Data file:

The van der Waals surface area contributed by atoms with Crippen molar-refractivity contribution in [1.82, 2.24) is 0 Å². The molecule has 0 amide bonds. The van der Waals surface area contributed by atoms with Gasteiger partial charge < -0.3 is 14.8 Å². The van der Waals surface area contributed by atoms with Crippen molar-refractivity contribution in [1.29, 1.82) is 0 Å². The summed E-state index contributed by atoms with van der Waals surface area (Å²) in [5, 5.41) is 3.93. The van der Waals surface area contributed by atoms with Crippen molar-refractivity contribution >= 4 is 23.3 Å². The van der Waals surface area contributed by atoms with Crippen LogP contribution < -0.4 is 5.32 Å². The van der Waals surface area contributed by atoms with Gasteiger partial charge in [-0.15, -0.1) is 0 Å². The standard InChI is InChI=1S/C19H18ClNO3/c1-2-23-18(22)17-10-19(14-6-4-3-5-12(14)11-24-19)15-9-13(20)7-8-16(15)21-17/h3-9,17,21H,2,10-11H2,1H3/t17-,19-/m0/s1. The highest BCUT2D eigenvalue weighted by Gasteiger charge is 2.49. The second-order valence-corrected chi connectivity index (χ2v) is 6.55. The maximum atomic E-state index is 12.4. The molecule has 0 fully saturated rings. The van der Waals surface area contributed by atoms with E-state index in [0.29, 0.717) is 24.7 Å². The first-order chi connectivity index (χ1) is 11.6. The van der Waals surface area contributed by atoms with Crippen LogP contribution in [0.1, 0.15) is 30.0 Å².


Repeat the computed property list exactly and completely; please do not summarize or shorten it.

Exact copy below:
The van der Waals surface area contributed by atoms with Crippen molar-refractivity contribution in [1.82, 2.24) is 0 Å². The molecule has 0 amide bonds. The van der Waals surface area contributed by atoms with Gasteiger partial charge < -0.3 is 14.8 Å². The van der Waals surface area contributed by atoms with Crippen molar-refractivity contribution in [1.29, 1.82) is 0 Å². The summed E-state index contributed by atoms with van der Waals surface area (Å²) in [5, 5.41) is 3.93. The van der Waals surface area contributed by atoms with Crippen molar-refractivity contribution >= 4 is 23.3 Å². The van der Waals surface area contributed by atoms with Crippen LogP contribution < -0.4 is 5.32 Å². The van der Waals surface area contributed by atoms with Gasteiger partial charge in [-0.15, -0.1) is 0 Å². The standard InChI is InChI=1S/C19H18ClNO3/c1-2-23-18(22)17-10-19(14-6-4-3-5-12(14)11-24-19)15-9-13(20)7-8-16(15)21-17/h3-9,17,21H,2,10-11H2,1H3/t17-,19-/m0/s1. The highest BCUT2D eigenvalue weighted by Gasteiger charge is 2.49. The second-order valence-corrected chi connectivity index (χ2v) is 6.55. The maximum atomic E-state index is 12.4. The molecule has 0 fully saturated rings. The van der Waals surface area contributed by atoms with E-state index in [0.29, 0.717) is 24.7 Å². The first-order chi connectivity index (χ1) is 11.6. The van der Waals surface area contributed by atoms with Crippen LogP contribution in [0.1, 0.15) is 30.0 Å².